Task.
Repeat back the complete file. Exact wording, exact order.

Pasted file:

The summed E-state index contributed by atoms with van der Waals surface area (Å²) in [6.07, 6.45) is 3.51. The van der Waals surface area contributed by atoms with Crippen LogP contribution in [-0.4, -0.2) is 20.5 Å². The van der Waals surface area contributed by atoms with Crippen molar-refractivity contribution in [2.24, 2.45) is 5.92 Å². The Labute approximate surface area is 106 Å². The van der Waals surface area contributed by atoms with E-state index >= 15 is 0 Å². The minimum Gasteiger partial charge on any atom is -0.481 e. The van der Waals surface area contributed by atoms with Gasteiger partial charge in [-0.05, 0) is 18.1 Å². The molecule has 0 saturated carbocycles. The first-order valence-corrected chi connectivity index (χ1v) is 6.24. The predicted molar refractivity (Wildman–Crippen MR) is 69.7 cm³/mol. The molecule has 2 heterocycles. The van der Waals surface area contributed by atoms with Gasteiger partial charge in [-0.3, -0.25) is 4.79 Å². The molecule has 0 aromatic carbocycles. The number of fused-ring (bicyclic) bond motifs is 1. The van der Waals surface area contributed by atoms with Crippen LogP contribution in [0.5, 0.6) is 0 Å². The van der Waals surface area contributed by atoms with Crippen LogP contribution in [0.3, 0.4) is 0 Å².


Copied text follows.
The summed E-state index contributed by atoms with van der Waals surface area (Å²) in [6.07, 6.45) is 3.51. The van der Waals surface area contributed by atoms with Crippen LogP contribution in [-0.4, -0.2) is 20.5 Å². The van der Waals surface area contributed by atoms with Crippen molar-refractivity contribution in [2.24, 2.45) is 5.92 Å². The Labute approximate surface area is 106 Å². The van der Waals surface area contributed by atoms with E-state index >= 15 is 0 Å². The minimum Gasteiger partial charge on any atom is -0.481 e. The van der Waals surface area contributed by atoms with Gasteiger partial charge in [-0.05, 0) is 18.1 Å². The molecule has 0 saturated carbocycles. The first-order valence-corrected chi connectivity index (χ1v) is 6.24. The predicted molar refractivity (Wildman–Crippen MR) is 69.7 cm³/mol. The molecule has 2 heterocycles. The van der Waals surface area contributed by atoms with Gasteiger partial charge in [-0.3, -0.25) is 4.79 Å². The molecule has 0 aromatic carbocycles. The number of fused-ring (bicyclic) bond motifs is 1. The van der Waals surface area contributed by atoms with Crippen LogP contribution in [0.5, 0.6) is 0 Å². The van der Waals surface area contributed by atoms with Crippen LogP contribution in [0.3, 0.4) is 0 Å².